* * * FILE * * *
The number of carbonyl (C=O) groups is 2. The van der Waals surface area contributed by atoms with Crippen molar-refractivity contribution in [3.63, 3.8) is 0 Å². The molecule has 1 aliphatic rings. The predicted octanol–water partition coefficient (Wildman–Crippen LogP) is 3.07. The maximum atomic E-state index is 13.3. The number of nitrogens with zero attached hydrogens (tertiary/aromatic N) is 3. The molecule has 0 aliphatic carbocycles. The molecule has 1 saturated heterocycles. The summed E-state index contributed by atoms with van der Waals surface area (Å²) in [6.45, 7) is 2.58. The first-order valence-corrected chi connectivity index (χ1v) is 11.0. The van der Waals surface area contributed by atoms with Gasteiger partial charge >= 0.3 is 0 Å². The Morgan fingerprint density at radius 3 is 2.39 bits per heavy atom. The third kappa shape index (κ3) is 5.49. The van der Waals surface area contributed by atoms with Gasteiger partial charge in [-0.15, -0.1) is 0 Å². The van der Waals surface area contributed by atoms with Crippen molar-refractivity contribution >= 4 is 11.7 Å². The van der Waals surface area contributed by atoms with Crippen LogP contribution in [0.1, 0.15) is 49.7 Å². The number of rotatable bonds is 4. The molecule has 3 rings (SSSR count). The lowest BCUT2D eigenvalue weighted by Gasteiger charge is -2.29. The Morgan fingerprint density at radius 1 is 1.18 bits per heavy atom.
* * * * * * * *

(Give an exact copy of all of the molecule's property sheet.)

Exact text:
The number of carbonyl (C=O) groups is 2. The van der Waals surface area contributed by atoms with Crippen molar-refractivity contribution in [3.63, 3.8) is 0 Å². The molecule has 1 aliphatic rings. The predicted octanol–water partition coefficient (Wildman–Crippen LogP) is 3.07. The maximum atomic E-state index is 13.3. The number of nitrogens with zero attached hydrogens (tertiary/aromatic N) is 3. The molecule has 0 aliphatic carbocycles. The molecule has 1 saturated heterocycles. The summed E-state index contributed by atoms with van der Waals surface area (Å²) in [6.45, 7) is 2.58. The first-order valence-corrected chi connectivity index (χ1v) is 11.0. The van der Waals surface area contributed by atoms with Gasteiger partial charge >= 0.3 is 0 Å². The Morgan fingerprint density at radius 3 is 2.39 bits per heavy atom. The third kappa shape index (κ3) is 5.49. The van der Waals surface area contributed by atoms with Gasteiger partial charge in [-0.15, -0.1) is 0 Å². The van der Waals surface area contributed by atoms with Crippen molar-refractivity contribution >= 4 is 11.7 Å². The van der Waals surface area contributed by atoms with Crippen LogP contribution in [0.1, 0.15) is 49.7 Å². The number of rotatable bonds is 4. The molecule has 3 rings (SSSR count). The lowest BCUT2D eigenvalue weighted by Gasteiger charge is -2.29. The Morgan fingerprint density at radius 1 is 1.18 bits per heavy atom.